• This is a small amount of students who do not like the interactive notebook, the rest love it and have said so in the survey, in person and even after today’s in class discussion.
  • We DO NOT have textbooks, so learning from a textbook and just doing worksheets, isn’t going to happen.  We have an online version and a handful of books in the classroom, but our curriculum jumps around the “book” anyways.  It is not a useful resource for the students or myself. This is a HUGE change from last year for the students.
  • These students really do prefer “traditional” teaching and learning. This is what they have known, this might be all they have known and I have hit them with cooperative grouping, open ended tasks, SBG and Interactive notebooks.
  • These students are good students, many have their own way of organizing and taking notes already, which is different from any of my previous classes of students.
  • These students are used to learning FROM a textbook, like “read this, look at the examples and figure out the 20 homework problems”. Not much in regards to shared notes or class discussion. They are used to creating their own notes from going through the material on their own.
  • The cutting & taping (which seems to be a big issue) takes 5 minutes, maybe 10 on a long day…BUT it happens while they are doing their warm-up or something else.
  • Every parent that I have spoken with or heard from loves the class and the notebooks. The parent reflections on the notebooks for quarter 1 back this up.
  • This year my goal was to improve the left side of the ISN, which has happened, but that is where the “coloring” comes in…working on the creative side of the brain.
  • I have told them the ISN is their textbook, their reference.  It contains notes, examples and practice problems.  And it contains their reflection on their notes.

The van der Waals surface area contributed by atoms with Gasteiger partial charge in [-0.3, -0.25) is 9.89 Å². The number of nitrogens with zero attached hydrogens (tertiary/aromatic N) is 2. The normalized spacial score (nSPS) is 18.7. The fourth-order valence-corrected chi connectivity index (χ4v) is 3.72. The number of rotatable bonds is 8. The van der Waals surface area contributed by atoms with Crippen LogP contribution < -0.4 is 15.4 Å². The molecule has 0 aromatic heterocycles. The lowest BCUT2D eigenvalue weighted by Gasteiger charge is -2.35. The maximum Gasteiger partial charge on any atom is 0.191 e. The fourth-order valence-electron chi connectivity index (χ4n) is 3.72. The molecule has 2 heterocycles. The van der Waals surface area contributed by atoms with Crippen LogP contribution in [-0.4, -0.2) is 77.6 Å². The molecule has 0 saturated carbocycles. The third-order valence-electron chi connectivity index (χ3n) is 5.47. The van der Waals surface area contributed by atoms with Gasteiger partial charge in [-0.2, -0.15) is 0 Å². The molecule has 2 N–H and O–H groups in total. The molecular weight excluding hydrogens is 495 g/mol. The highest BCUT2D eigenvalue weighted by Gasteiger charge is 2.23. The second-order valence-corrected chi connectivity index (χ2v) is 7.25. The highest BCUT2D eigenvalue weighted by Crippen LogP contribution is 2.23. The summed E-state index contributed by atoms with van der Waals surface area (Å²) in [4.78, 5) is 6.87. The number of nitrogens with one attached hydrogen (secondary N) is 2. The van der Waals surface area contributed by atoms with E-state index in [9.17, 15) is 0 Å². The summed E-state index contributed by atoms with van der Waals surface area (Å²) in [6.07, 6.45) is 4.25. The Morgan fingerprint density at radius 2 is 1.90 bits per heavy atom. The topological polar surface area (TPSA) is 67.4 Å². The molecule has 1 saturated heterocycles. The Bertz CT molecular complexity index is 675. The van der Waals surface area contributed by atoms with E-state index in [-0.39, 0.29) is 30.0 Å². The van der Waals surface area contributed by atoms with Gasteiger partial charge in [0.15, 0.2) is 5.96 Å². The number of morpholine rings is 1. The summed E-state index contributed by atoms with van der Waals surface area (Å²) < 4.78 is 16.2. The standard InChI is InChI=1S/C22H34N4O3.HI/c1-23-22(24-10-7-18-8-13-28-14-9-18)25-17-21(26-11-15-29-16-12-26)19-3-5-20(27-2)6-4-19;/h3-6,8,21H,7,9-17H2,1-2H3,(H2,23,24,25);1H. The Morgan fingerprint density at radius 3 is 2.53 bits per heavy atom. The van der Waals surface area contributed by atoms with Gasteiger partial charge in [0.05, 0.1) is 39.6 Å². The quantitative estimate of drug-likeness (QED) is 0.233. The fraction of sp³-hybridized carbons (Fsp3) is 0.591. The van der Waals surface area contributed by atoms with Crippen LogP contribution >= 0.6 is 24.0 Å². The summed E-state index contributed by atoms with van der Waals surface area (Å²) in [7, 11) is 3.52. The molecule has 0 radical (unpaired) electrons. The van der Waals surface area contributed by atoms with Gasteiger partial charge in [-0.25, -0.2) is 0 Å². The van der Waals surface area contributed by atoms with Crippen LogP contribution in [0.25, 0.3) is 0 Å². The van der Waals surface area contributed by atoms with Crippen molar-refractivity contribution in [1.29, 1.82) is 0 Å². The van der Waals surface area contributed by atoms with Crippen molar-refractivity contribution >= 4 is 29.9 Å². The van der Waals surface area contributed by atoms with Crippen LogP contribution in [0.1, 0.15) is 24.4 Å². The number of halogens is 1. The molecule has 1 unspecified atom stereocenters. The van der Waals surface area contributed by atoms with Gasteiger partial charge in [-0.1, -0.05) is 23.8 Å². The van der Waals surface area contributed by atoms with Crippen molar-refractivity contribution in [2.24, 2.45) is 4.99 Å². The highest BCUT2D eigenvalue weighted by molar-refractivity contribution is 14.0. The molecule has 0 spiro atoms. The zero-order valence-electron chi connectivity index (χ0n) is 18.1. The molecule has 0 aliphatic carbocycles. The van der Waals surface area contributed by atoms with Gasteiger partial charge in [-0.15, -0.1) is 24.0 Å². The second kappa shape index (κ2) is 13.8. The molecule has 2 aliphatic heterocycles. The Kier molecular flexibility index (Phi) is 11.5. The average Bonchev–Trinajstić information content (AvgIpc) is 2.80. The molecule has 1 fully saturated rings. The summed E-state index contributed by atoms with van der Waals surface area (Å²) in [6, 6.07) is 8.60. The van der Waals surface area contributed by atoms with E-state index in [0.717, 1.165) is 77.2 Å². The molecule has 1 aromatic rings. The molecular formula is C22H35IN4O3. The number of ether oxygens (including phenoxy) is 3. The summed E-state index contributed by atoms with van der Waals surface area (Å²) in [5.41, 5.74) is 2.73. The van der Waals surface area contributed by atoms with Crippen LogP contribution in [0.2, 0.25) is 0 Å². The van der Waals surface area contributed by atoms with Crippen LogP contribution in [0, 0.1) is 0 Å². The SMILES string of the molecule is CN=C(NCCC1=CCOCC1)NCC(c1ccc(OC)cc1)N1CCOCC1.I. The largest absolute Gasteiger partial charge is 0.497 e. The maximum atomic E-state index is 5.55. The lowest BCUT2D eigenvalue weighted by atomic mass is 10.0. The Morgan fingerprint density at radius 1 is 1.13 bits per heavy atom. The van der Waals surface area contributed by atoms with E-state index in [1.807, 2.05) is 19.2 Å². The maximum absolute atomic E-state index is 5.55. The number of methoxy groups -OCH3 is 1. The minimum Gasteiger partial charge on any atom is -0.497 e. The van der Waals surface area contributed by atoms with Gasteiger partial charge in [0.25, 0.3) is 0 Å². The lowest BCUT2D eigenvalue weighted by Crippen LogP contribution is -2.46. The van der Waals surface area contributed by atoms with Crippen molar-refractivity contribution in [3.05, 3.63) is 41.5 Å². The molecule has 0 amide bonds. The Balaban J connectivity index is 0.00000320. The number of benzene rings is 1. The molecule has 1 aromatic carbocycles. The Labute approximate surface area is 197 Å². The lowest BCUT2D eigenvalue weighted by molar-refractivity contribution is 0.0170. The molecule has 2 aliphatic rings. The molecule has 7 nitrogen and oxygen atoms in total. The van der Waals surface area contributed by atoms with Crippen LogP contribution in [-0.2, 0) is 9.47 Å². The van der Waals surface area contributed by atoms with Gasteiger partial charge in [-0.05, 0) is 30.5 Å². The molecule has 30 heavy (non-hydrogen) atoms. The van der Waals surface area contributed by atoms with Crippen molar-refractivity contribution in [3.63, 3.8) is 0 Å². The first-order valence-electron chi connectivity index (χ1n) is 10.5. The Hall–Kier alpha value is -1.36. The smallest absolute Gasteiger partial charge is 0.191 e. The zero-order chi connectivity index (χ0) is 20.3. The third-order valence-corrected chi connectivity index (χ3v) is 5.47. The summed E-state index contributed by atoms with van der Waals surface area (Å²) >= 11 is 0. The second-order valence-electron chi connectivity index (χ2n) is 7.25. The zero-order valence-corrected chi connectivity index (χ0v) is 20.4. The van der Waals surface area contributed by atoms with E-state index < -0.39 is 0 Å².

• I have dabbled in the flipped classroom where they take notes at home while watching a short video and we practice all day the next day in class.

The issues

  • I am dealing with “traditional” learning students. The ISN might not be the whole issue, I think some of it is the way I am asking them to learn and how it is so different from what they know. How do I make it easier?  Example: they told me today they want me to create powerpoints with screen shots of the book and go through the examples in the book with them. 🙂 Ummm….no that sounds awful, there has to be a better way.
  • Some students want to take their own notes (which again I find interesting because they currently take their own notes, just happens to be in foldable format provided by me). How do I incorporate this desire into the classroom?

What I am considering:

  • Giving up on the coloring.  All classes asked for this, easy to give up…no big deal. But I can still ask them to reflect.
  • Allowing students who want to take their own notes to do so, but I might ask them to conference with me about it first so we can be on the same page with our expectations.  Rather than let them jump into a whole new format, I think I am going to ask that they take them in the ISN, but can do so however they want.
  • Teaching students how to use notes to study, this seems to be an issue this year, not knowing HOW to prepare for math tests and how to use their notes. Is it different because it is Geometry? Last year my students loved their ISN’s  in Algebra and 8th CCSS and used them all of the time. The students above claim it isn’t useful, is that because they don’t know how to use it, how to find things within their notes? This discussion also came up during our Twitter conversation.

I need your help, your suggestions, your ideas.  I want to improve my classroom for second quarter and I want to help my students understand the importance of notes in any format.  Is the current trend to change  classroom dynamics to being student centered removing the aspect of notetaking? How do you disseminate important information to your students?  Do your students keep a notebook? binder? etc? As we move to classrooms without hard copy textbooks, what does that mean for notetaking? How do you help the “traditional” students become comfortable in a student centered classroom?

If you made it this far, WAY TO GO! Thanks for hanging with me!